The new ploy by book publishers is to characterize Amazon as a monopoly poised to take over and dictate terms and run rampant over those who create ebook content.
Sometimes the DOJ goes after companies that have done nothing wrong, but more often it lets big-time antitrust violators get away with murder. In a recent case -- one that has roiled the publishing industry -- the DOJ has managed to do both.
The trouble is that in too many cities and towns, we no longer have a village square except in the form of enclosed spaces owned by profit-seeking corporations. What happened to that protester said a lot more about our privatized idea of community than it does about that one particular incident.
They say you should never judge a book by its cover -- it is also important to never judge a book by its price.
Something in it piqued our curiosity and we had to stop reading, or felt we had to. The days of sinking into a book in happy oblivion of the world around us had almost vanished.
As more established, quality authors who kept the rights to their work figure out that it's to their advantage to publish themselves on Kindle rather than beg for contracts from "big" publishers, there will be an explosion of great work available in e-book form.
In 1999, I decided to self-publish a novel. I'd sold books to mainstream houses in the past, but no one wanted this one. But I believed in it. My agent believed in it. My wife believed in it. The dog was neutral.
It's not possible for Amazon to both (1) sell e-books at a loss in order to reap big profits on Kindle devices, and (2) sell Kindles at a loss to reap big profits on e-books. It may be doing 1 or it may be doing 2, but it can't be doing both at the same time.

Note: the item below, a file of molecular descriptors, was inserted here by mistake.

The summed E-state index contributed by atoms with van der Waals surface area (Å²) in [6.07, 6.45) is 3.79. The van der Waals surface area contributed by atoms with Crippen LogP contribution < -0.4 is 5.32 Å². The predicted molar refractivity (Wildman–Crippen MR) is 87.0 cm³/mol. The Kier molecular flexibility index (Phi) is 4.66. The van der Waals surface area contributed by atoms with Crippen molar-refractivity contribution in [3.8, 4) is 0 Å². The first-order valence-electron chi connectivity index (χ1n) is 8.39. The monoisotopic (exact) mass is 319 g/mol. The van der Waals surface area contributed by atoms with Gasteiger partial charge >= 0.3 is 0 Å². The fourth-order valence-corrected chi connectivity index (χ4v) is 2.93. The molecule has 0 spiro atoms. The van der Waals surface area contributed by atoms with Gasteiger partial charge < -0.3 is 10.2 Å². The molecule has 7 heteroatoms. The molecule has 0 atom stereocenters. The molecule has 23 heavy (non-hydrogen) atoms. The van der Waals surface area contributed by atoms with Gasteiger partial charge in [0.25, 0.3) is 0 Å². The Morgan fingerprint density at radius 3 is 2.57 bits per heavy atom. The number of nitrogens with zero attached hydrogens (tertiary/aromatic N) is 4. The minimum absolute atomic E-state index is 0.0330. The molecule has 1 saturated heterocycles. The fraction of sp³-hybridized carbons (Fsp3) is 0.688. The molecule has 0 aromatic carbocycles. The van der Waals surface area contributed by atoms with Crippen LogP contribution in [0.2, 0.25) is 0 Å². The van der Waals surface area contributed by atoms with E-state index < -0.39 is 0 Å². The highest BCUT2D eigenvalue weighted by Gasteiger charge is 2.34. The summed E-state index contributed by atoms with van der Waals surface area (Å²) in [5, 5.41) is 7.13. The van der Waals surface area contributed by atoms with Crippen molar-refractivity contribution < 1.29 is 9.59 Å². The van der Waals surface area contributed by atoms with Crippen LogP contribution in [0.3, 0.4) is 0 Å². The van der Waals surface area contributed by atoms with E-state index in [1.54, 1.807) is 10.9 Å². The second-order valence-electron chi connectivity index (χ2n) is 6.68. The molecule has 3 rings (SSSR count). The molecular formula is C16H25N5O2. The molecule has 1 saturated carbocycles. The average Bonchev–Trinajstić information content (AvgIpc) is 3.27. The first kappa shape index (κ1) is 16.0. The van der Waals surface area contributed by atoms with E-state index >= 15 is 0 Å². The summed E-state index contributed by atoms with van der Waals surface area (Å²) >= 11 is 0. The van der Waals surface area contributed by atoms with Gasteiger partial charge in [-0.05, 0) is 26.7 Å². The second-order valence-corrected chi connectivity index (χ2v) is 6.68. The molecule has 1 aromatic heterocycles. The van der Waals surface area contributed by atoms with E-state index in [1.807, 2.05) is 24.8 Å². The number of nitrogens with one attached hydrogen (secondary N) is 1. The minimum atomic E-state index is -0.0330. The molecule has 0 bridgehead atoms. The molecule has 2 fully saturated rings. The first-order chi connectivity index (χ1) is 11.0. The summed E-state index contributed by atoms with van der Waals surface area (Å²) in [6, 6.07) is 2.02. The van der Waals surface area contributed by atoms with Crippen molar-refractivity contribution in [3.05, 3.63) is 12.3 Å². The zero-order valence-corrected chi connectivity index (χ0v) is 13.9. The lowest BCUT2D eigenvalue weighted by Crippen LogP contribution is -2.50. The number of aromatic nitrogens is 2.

If you love finding great deals on books but don't have a Kindle or a Nook, then you're in luck. There are a few ways you can access thousands of $.99...
Let's not wait another 50 years to reform the primary and secondary education systems in this country, because we can't afford not to. Let's start now.
E-books are praised in terms of what they aren't: heavy, tree killers, limited in distribution, of fixed text size. Not enough focus has been put on what an e-book itself could become.
Count me among those who would much rather hold a book in my hand as I read, pen at the ready, rather than clicking through glowing text on a screen.
Recently, I moved to another apartment. While moving in itself is a traumatic event, my principal problem is books. I have a huge collection of books.
Sticking to retreads makes no use of all the powerful technological innovations now at our command. But creating tablet cartoons has the potential to kill off reading altogether.
Maybe it was good for the consumer that the AT&T and T-mobile merger didn't happen. More importantly, with the exponential increase in data usage, "Can You Hear Me Now? (TM)" will no longer apply. Just send me an email instead!
I find myself troubled by the folks who seem to treat books as a kind of idol. It is almost always associated with a notion that books are natural and an iPad is un-natural.
by Emily St. John Mandel
Published on September 9th, 2014
by Denis Johnson
Published on November 4th, 2014
by Lindsay Hunter
Published on November 4th, 2014
by Samantha Harvey
Published on October 28th, 2014